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Botanical name: Ananas comosus



The pineapple was discovered by Christopher Columbus in 1493 on the island of Guadeloupe (West Indies). However, it is presumed to have come originally from Paraguay or southern Brazil. Today pineapples are grown on plantations in tropical countries.



Pineapples are imported to Germany all year round, but the supply is greatest from September to April.


Appearance, taste, characteristics

"The sweetest core that ever was found in a rough shell." Thus is the pineapple often described.

The inedible shell of the fruit that weighs up to 4 kg is woody and scaly; its colour ranges from golden-yellow to brown. Green leaves protrude from the top. The pulp is light- to golden-yellow and very juicy. The woody centre is also inedible.


Pineapple tastes sweetly aromatic with a slightly tart character.


In addition to the large pineapple there is also the so-called baby pineapple, which is a miniature edition of the true pineapple. Its taste is more intensive, the price usually higher.



Fresh pineapple contains bromelain, a protein-dissociative enzyme that is supposed to promote digestion. Moreover, diuretic and anti-inflammatory effects are attributed to bromelain. With preservation, however, the effect of the enzyme is lost.

100 g contain:



Pineapple, fresh

Pineapple, preserved

Energy (kcal)



Water (g)



Protein (g)



Fat (g)



Carbohydrates (g)



Fibre (g)



Vitamin C (mg)



Vitamin A (RE) (µg)



Folic acid (µg)



Potassium (mg)



Sodium (mg)



Calcium (mg)



Magnesium (mg)



Iron (mg)



Note: As this is a natural product, and as the information is taken from various sources and therefore from different analyses, there may be fluctuations in the nutritional facts. The minerals in particular may fluctuate, since the plant takes these from the soil, the composition of which itself can vary. Its mineral content is influenced, for instance, by fertilization. The footnotes are explained here.


Quality criteria, optimal storage conditions

A ripe pineapple gives off the typical pineapple scent, so test it by smelling first. Another sign of ripeness is that the leaves are easily removed from the top of the fruit. A pressure test can also indicate the ripeness of the fruit. The pulp of a ripe pineapple is more or less yellow and in the process of becoming transparent. Unripe pulp, on the other hand, is rather whitely opaque, while overripe pulp is glassy and brownish.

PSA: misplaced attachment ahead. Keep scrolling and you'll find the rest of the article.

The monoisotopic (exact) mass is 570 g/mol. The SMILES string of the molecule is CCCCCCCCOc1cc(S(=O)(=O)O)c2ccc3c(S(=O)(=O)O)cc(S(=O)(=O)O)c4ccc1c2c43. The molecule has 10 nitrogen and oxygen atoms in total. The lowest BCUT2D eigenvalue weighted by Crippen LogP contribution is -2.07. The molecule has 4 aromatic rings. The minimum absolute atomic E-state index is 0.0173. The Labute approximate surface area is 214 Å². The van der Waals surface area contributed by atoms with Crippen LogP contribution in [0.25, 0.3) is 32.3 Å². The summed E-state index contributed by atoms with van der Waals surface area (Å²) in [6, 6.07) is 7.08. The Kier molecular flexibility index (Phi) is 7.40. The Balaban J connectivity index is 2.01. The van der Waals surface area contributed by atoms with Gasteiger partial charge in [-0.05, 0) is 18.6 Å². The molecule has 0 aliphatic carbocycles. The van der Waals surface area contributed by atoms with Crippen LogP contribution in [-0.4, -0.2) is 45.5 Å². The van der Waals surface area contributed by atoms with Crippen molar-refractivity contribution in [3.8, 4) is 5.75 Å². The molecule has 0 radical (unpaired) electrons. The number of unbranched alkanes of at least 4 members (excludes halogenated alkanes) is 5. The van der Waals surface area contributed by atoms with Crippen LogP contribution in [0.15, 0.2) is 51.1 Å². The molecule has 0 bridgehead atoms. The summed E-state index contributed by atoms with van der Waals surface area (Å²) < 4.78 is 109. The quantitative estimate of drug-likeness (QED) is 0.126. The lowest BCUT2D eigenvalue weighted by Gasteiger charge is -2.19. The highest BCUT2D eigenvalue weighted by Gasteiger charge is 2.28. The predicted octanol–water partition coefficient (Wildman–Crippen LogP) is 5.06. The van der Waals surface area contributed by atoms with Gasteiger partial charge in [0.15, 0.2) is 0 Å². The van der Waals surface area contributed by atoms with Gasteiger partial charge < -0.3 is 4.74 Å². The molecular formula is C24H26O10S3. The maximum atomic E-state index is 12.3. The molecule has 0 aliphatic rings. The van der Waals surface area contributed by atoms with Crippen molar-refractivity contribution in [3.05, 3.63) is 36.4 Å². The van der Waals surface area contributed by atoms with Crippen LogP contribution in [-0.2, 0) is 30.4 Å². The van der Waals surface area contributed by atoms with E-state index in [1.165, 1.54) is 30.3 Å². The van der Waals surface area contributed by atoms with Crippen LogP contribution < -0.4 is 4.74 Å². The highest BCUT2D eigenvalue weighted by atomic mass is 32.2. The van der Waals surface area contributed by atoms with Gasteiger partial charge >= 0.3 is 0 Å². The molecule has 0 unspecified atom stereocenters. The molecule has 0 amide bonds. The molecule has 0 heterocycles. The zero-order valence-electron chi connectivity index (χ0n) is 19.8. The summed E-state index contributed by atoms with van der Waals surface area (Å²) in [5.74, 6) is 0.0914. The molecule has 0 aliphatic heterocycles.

A ripe pineapple should be eaten as soon as possible. It should not be kept in the refrigerator, as the cold could damage it and cause brownish spots in the pulp. Furthermore, the typical pineapple aroma evaporates quickly at refrigerator temperatures.


Form of consumption, use, processing, practical tips for preparation

When preparing a pineapple, you should reckon with about 50% waste. There are several methods for loosening the pulp from the shell:


1. First remove the upper part of the fruit with a sharp knife. Cut the remainder lengthwise in quarters. Now the shell can be removed from each quarter with a knife, as can the hard, inedible core.


2. After removing the stem, cut the fruit crosswise in slices. Then remove the shell and the core.


3. Special pineapple peelers are now available that make it easier to prepare this fruit.


Pineapple is eaten both fresh and tinned. It is well-suited for fruit salads and sweet desserts or as a cake topping.


If you are making a dish with fresh pineapple you should do without gelatine. The protein-dissociative enzyme bromelain prevents gelatinization. It also produces a bitter taste when pineapple is combined with dairy products. The fruit should be heated before it comes into contact with gelatine or dairy products. Pineapple juice can be added to soft drinks, multi-vitamin drinks, or punch. Based on Asian and Caribbean cuisine, pineapple is found in hearty dishes that are usually seasoned with curry.





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